Are you interested in a modern wooden concert flute, a baroque flute, or a flute from a different culture? They are totally different beasts from each other.
The Modern Concert Flute:
It was in the early 20th century that metal flutes became the standard instead of wood due to the superior projection and tone colour offered by metal flutes compared to wooden flutes. In recent times though, advancements in instrumental technology have led to the development of modern wooden flutes that combine many of the finest qualities of metal flutes with qualities that can only be found in wooden instruments, and a small percentage of professional orchestral players choose wooden instruments now. The percentage is higher on the continent than in the UK, but at present metal is definitely the norm.
I think Daniel Pailthorpe from the BBCSO is the highest profile UK player who plays a modern wooden flute. Here him here in this performance of the Poulenc Sextet:
It is my feeling that wooden instruments have very clear advantages over metal especially for orchestral playing. The top register in particular has a more mellow quality but still with projection, that seems to make the flute a more natural member of the woodwind family. The effortless way the flute sits on top of the other instruments in this video shows that very well - it is exceptionally tough to achieve this to the same degree on a metal instrument, it takes a great deal of persuasion from the player!
I don't know what model Daniel plays but can only assume it would cost many, many thousands.
Here are two of the biggest names on the continent who play modern flutes:
Sebastian Jacot is the most famous student of Jacques Zoon. I believe Jacques Zoon made his own flute, or at the very least was very involved in its production, and Sebastian plays a copy of it. As such their instruments are pretty unique.
I must say I LOVE the sounds of these instruments, and sometimes feel tempted by a wooden flute, but it is an indulgence I cannot really think about right now. I have tried out one or two in flute shops, standard models like Powell, so less special than the likes of the instruments above, but even these were at least £6K. I remember appreciating the qualities I described above in terms of an instrument that would work well in an orchestral setting, but the trade off at least on the ones I tried was a slightly reduced projection in the low register.
I have a suspicion that we are going to see them gradually become more commonplace in professional orchestras over the next decade or so.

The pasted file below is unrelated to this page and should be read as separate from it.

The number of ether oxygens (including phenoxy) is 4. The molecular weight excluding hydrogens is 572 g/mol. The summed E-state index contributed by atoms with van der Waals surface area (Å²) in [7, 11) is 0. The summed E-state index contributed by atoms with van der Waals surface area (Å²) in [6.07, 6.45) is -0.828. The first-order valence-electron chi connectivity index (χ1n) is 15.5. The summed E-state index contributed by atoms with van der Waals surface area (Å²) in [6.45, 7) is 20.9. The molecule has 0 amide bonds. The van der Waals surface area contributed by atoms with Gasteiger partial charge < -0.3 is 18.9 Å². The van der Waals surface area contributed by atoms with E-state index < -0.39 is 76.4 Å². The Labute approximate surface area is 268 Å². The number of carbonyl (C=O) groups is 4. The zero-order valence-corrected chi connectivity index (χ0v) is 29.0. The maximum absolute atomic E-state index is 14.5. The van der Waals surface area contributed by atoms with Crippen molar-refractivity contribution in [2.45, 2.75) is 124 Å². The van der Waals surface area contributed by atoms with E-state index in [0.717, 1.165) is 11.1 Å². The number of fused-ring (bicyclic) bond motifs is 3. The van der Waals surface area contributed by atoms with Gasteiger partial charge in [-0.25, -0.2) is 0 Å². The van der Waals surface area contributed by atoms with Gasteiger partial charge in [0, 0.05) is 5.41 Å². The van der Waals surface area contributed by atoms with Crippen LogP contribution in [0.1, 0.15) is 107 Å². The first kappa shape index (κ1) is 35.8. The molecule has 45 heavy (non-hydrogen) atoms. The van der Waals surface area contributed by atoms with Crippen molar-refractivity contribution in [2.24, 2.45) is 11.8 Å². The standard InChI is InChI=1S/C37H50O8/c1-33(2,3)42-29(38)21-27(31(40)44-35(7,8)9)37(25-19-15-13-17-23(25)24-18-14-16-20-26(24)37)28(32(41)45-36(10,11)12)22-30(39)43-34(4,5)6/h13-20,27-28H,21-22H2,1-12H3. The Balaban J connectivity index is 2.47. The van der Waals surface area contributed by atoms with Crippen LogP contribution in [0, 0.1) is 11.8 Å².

In relation to your other questions on them, I think in terms of keywork the feel is pretty much the same as a standard metal flute so small hands should not be a problem. In terms of care, I play a wooden piccolo, which needs to be oiled occasionally, and extreme cold conditions can be hazardous. It is best to keep wooden instruments played regularly - they take a bit of playing in again if neglected for too long! So I would imagine a wooden flute is similar - it needs to be treated with a bit more care but not a major issue.
I have posted this info not just for the OP but for the general interest of anyone reading. If I speak really bluntly, I would suggest that at least for most grade 6 standard players, purchasing a modern wooden concert flute would be a very indulgent purchase. Obviously it is a major investment, and in my opinion such investments are best made when you have enough experience in pushing the boundaries of the instrument you already have to really know what you are looking for, which will likely change as you develop.
I have actually never played a baroque flute but in short, the period instrument revival has meant that there are now far more baroque flutes (copies of the instruments that were played at the time) than ever before, popular with professionals and amateurs alike. Although I haven't played one, I know they are very different to play. Crucially they don't have the modern keywork system, but a more simple system of holes for the fingers like a recorder. More complex fingerings therefore have to be employed so there are many new things to learn about playing one. Some notes in particular take more persuasion to play in tune. Many baroque flutes are tuned to a lower pitch so if playing with other instruments, you can only play with instruments tuned to that pitch. Some baroque flutes at modern pitch do exist though.
I don't know the costs, but I am pretty sure there is a wide range of prices out there, and it needn't cost the earth. For players with a particular interest in baroque repertoire, a baroque flute can be a worthwhile purchase. It certainly sounds very different to the modern concert flute arguably closer to the sound of the recorder - listen to recordings to decide if you like the difference (here is an example: https://www.youtube....h?v=2gSb7s75tbE).You just have to choose with care whether to go for one at A=415 (lower pitch) or A=440 (modern pitch) depending on what instruments you might get to play with the most. And you have to be ready to take time learning the new fingerings and getting used to the different style of playing and sound. At least a couple of lessons with an experienced baroque flute player would go a long way.
I'm afraid I don't know if a baroque flute would be problematic for small hands. Perhaps somebody else will have the experience for that question.
Many other cultures have wooden flutes, such as Irish flutes, Chinese flutes etc. A friend of mine has probably over 100 wooden flutes that she plays a lot in shows, so I can only assume they don't each cost a fortune! So as a different experience with novelty factor, that is another thing to consider.